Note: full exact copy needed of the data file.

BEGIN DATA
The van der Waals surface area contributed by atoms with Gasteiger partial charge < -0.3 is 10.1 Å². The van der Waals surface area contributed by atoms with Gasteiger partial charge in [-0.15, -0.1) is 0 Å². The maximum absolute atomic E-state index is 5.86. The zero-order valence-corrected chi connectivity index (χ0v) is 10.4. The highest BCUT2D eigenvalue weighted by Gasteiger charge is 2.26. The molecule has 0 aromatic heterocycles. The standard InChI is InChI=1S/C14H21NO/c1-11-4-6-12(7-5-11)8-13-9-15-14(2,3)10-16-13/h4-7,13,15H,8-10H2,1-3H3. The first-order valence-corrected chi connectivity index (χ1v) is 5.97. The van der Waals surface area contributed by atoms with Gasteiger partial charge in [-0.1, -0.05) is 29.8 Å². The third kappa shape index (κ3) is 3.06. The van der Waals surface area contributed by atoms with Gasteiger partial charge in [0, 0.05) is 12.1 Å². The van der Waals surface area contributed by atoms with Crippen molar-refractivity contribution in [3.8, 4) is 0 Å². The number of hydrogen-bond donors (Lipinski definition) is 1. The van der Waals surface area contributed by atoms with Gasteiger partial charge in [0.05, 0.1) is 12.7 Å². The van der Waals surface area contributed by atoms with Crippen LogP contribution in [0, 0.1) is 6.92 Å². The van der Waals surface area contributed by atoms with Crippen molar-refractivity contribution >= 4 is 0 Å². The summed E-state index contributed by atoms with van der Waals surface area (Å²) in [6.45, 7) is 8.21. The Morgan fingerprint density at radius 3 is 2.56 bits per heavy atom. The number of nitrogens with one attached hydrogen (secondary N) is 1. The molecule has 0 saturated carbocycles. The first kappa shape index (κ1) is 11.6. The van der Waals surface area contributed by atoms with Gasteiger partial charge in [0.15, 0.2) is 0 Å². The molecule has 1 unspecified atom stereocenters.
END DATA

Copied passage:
The van der Waals surface area contributed by atoms with Gasteiger partial charge < -0.3 is 10.1 Å². The van der Waals surface area contributed by atoms with Gasteiger partial charge in [-0.15, -0.1) is 0 Å². The maximum absolute atomic E-state index is 5.86. The zero-order valence-corrected chi connectivity index (χ0v) is 10.4. The highest BCUT2D eigenvalue weighted by Gasteiger charge is 2.26. The molecule has 0 aromatic heterocycles. The standard InChI is InChI=1S/C14H21NO/c1-11-4-6-12(7-5-11)8-13-9-15-14(2,3)10-16-13/h4-7,13,15H,8-10H2,1-3H3. The first-order valence-corrected chi connectivity index (χ1v) is 5.97. The van der Waals surface area contributed by atoms with Gasteiger partial charge in [-0.1, -0.05) is 29.8 Å². The third kappa shape index (κ3) is 3.06. The van der Waals surface area contributed by atoms with Gasteiger partial charge in [0, 0.05) is 12.1 Å². The van der Waals surface area contributed by atoms with Crippen molar-refractivity contribution in [3.8, 4) is 0 Å². The number of hydrogen-bond donors (Lipinski definition) is 1. The van der Waals surface area contributed by atoms with Gasteiger partial charge in [0.05, 0.1) is 12.7 Å². The van der Waals surface area contributed by atoms with Crippen LogP contribution in [0, 0.1) is 6.92 Å². The van der Waals surface area contributed by atoms with Crippen molar-refractivity contribution >= 4 is 0 Å². The summed E-state index contributed by atoms with van der Waals surface area (Å²) in [6.45, 7) is 8.21. The Morgan fingerprint density at radius 3 is 2.56 bits per heavy atom. The number of nitrogens with one attached hydrogen (secondary N) is 1. The molecule has 0 saturated carbocycles. The first kappa shape index (κ1) is 11.6. The van der Waals surface area contributed by atoms with Gasteiger partial charge in [0.15, 0.2) is 0 Å². The molecule has 1 unspecified atom stereocenters.